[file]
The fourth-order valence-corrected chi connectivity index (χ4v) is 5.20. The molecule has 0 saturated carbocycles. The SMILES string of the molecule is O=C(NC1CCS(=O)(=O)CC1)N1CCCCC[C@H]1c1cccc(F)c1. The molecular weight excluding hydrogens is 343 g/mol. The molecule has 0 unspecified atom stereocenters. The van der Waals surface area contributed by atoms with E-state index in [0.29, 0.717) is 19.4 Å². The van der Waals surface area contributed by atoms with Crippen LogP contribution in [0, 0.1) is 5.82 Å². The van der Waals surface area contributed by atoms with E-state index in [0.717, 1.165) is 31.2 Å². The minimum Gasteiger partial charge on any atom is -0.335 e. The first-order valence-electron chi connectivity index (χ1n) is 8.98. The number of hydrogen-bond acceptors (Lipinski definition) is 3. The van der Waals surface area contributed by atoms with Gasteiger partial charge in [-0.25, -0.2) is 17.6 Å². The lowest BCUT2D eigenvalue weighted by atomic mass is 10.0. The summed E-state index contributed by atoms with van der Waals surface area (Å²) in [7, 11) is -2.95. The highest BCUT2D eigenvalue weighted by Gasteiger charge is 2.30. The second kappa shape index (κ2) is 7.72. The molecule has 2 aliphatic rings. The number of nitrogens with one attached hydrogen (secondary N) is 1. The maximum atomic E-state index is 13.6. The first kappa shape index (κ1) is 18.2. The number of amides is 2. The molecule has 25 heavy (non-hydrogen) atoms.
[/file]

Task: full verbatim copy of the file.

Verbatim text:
The fourth-order valence-corrected chi connectivity index (χ4v) is 5.20. The molecule has 0 saturated carbocycles. The SMILES string of the molecule is O=C(NC1CCS(=O)(=O)CC1)N1CCCCC[C@H]1c1cccc(F)c1. The molecular weight excluding hydrogens is 343 g/mol. The molecule has 0 unspecified atom stereocenters. The van der Waals surface area contributed by atoms with E-state index in [0.29, 0.717) is 19.4 Å². The van der Waals surface area contributed by atoms with Crippen LogP contribution in [0, 0.1) is 5.82 Å². The van der Waals surface area contributed by atoms with E-state index in [0.717, 1.165) is 31.2 Å². The minimum Gasteiger partial charge on any atom is -0.335 e. The first-order valence-electron chi connectivity index (χ1n) is 8.98. The number of hydrogen-bond acceptors (Lipinski definition) is 3. The van der Waals surface area contributed by atoms with Gasteiger partial charge in [-0.25, -0.2) is 17.6 Å². The lowest BCUT2D eigenvalue weighted by atomic mass is 10.0. The summed E-state index contributed by atoms with van der Waals surface area (Å²) in [7, 11) is -2.95. The highest BCUT2D eigenvalue weighted by Gasteiger charge is 2.30. The second kappa shape index (κ2) is 7.72. The molecule has 2 aliphatic rings. The number of nitrogens with one attached hydrogen (secondary N) is 1. The maximum atomic E-state index is 13.6. The first kappa shape index (κ1) is 18.2. The number of amides is 2. The molecule has 25 heavy (non-hydrogen) atoms.